Ordinary people, extraordinary events…

I haven’t found a lot of time to read recently. My latest book is going through labour pains but I’ve taken a pause and our local library is open again. Joy!

So, I picked up a book that is quite slim, the cover attracting me. The style of dress on the attractive woman from the immediate post-war era, the background of the sea tempting.

I loved, loved this book and give it five stars without hesitation. It’s literary in style but very accessible too. On the front cover, the tagline from The Daily Telegraph sums up Anita Shreve’s style: “Her sentences contain whole universes.”

In my stories I too like to depict ordinary people who find themselves in extraordinary situations. War, for example. Most of us are nosy. We want to peer into other people’s lives and see how they cope, what they get up to.

Set in the immediate post-war years, this book offers a fascinating glimpse into the life of an ordinary young mother of two little ones, trapped in a difficult marriage. In 1947, a woman’s place was in the home and the thought of years stretching endlessly ahead, spent with a man who has been mentally scarred, turned cruel by the war, is grim.
The title of the book is beautiful, taken from Shakespeare’s Hamlet and summarises the story perfectly:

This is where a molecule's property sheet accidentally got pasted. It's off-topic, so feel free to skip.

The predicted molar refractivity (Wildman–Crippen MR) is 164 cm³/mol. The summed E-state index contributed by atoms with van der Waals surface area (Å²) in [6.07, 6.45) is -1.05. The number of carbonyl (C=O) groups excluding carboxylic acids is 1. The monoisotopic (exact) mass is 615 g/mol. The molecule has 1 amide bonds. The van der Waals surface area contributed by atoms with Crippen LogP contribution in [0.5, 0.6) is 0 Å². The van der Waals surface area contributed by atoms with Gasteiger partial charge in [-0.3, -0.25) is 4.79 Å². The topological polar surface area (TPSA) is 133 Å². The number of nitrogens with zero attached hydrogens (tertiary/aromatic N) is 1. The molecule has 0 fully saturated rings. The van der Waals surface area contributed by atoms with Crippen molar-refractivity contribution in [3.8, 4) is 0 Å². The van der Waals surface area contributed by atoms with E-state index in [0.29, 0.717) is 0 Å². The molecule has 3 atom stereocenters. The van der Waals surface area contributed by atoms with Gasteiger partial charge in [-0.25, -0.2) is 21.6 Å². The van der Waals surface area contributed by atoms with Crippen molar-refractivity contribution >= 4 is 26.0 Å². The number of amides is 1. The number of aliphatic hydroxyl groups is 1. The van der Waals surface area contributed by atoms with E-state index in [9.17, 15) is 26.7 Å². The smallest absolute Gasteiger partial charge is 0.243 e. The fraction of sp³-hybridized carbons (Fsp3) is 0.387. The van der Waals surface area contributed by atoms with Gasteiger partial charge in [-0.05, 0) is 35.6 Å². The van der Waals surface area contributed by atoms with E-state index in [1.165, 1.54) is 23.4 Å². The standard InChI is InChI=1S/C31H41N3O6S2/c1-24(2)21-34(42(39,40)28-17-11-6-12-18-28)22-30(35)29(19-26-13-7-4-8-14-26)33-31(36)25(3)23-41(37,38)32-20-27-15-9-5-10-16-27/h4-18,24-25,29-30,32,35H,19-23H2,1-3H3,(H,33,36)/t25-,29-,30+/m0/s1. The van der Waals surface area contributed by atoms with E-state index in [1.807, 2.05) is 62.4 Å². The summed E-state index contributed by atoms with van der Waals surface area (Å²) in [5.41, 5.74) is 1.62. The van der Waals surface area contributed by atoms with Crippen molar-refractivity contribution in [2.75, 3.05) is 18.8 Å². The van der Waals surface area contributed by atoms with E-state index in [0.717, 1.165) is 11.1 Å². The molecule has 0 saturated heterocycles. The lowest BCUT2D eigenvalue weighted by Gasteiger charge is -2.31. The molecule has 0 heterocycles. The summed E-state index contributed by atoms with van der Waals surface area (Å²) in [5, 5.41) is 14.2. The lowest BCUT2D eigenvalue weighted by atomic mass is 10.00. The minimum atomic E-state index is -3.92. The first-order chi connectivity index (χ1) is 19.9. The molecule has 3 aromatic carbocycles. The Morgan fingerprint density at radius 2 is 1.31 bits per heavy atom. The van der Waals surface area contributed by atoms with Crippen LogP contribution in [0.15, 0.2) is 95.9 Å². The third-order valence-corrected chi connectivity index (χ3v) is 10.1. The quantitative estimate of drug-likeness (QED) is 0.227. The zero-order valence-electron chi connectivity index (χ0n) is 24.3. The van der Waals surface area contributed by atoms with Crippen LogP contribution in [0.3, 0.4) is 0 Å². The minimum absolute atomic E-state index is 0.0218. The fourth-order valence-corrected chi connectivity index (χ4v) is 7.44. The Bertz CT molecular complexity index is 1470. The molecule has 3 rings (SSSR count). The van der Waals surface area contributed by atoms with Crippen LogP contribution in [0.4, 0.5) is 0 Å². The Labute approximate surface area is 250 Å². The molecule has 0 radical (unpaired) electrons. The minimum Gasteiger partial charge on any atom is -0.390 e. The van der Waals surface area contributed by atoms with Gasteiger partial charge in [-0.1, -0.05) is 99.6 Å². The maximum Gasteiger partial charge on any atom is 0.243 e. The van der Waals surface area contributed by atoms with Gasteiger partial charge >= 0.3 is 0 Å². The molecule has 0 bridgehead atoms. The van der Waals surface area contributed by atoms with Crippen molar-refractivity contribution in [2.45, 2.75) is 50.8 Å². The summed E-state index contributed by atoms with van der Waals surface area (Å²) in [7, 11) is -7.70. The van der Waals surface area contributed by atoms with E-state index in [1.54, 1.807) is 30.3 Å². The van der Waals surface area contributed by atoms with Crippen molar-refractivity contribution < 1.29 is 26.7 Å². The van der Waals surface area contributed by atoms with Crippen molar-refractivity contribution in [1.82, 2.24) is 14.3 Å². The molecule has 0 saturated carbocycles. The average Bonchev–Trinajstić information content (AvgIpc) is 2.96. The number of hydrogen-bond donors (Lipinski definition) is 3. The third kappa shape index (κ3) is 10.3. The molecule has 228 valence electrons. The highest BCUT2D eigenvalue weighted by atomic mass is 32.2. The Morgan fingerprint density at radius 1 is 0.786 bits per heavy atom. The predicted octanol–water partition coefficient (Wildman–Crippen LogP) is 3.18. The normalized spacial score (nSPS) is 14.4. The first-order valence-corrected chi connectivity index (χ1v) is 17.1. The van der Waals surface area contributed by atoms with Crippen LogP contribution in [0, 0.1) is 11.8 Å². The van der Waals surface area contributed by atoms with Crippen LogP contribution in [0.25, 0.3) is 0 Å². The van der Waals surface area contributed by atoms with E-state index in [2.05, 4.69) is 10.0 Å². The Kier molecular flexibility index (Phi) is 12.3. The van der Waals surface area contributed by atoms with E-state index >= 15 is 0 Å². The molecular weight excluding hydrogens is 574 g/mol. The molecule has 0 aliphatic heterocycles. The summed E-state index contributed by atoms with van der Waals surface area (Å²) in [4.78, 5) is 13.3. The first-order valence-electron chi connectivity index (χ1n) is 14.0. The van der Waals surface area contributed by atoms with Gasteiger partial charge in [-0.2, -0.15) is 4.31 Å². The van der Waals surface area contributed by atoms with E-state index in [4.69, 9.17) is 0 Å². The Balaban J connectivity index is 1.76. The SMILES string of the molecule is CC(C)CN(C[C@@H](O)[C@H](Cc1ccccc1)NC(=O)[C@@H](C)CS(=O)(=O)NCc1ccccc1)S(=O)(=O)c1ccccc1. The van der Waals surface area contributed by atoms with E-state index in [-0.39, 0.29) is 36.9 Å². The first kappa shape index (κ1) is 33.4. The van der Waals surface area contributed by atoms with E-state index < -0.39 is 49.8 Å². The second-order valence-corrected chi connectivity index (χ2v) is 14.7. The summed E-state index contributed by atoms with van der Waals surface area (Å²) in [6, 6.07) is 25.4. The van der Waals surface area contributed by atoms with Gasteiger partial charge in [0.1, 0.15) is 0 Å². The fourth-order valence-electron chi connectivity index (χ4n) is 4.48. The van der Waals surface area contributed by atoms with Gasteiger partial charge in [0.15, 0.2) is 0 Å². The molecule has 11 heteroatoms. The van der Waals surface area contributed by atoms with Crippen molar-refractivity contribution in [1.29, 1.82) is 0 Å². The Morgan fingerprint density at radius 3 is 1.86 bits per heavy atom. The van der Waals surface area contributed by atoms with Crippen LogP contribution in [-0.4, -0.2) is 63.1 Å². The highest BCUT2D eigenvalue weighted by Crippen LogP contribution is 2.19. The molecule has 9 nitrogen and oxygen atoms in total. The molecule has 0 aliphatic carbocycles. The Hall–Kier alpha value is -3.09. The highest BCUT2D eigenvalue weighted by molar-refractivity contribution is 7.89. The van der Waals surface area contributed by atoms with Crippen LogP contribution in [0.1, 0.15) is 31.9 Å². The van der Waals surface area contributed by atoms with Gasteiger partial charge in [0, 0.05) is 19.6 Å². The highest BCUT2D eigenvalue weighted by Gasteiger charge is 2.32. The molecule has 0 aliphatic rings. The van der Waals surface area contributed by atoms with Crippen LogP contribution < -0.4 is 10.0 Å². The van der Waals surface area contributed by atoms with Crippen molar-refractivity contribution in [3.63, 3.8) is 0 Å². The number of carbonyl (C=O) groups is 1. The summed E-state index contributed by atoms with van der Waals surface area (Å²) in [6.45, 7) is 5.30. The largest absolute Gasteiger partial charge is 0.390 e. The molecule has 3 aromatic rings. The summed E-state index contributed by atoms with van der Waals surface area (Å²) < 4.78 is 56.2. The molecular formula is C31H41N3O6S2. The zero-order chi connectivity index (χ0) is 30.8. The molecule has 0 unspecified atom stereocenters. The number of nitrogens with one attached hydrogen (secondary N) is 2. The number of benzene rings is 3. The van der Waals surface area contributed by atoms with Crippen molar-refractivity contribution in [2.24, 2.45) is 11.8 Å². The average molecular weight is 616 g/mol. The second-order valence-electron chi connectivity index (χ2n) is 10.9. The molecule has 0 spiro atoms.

Doubt that the stars are fire, Doubt that the sun doth not move, Doubt truth to be a liar, But never doubt that I love.”

Those lines are a story in themselves, aren’t they? How many story versions do they inspire? I try to picture the moment when Anita Shreve had her light-bulb moment for her book. Was she lying in a hammock, overlooking the ocean, reading Shakespeare and those lines jumped out? Was she at the theatre and hearing those words, needed paper and pen immediately and had to ask the person sitting next to her if she could borrow his programme to scribble down a plot?

I ask these questions because I’m drawing to a close with my own work in progress and I have no new ideas for another book at the moment. Maybe it’s because my brain is tired. Perhaps I want to write a different kind of book set in a different era from my last books. My head is telling me to switch off, to leave my laptop alone, get out there and let the ideas come to me unforced. Panic is sitting on my shoulder whispering to me: ‘You’re all written out. Let it be for a while.’ Perhaps I should listen. We are due to return to Italy mid August, after our daughter’s wedding. Tuscany beckons. Maybe she will work her magic. I hope so. I don’t like being barren of stories. Not one little bit.

Il mulino inspires me

But to return to The Stars are Fire

Aptly named Grace, the heroine of Shreve’s story, is mostly accepting of her fate but then a fire ravages through her hometown, destroying houses and lives. Her unpleasant husband, a volunteer fireman, disappears and is assumed dead. Grace’s life opens up when she is forced to find a means of survival. Enter two very different men and the story continues.

Homeless, she moves into her deceased mother-in-law’s large house by the sea. What a location. The descriptions are similar to the crumbling mansion in Great Expectations. But slowly, Grace revives the place and discovers secrets which prove useful to her.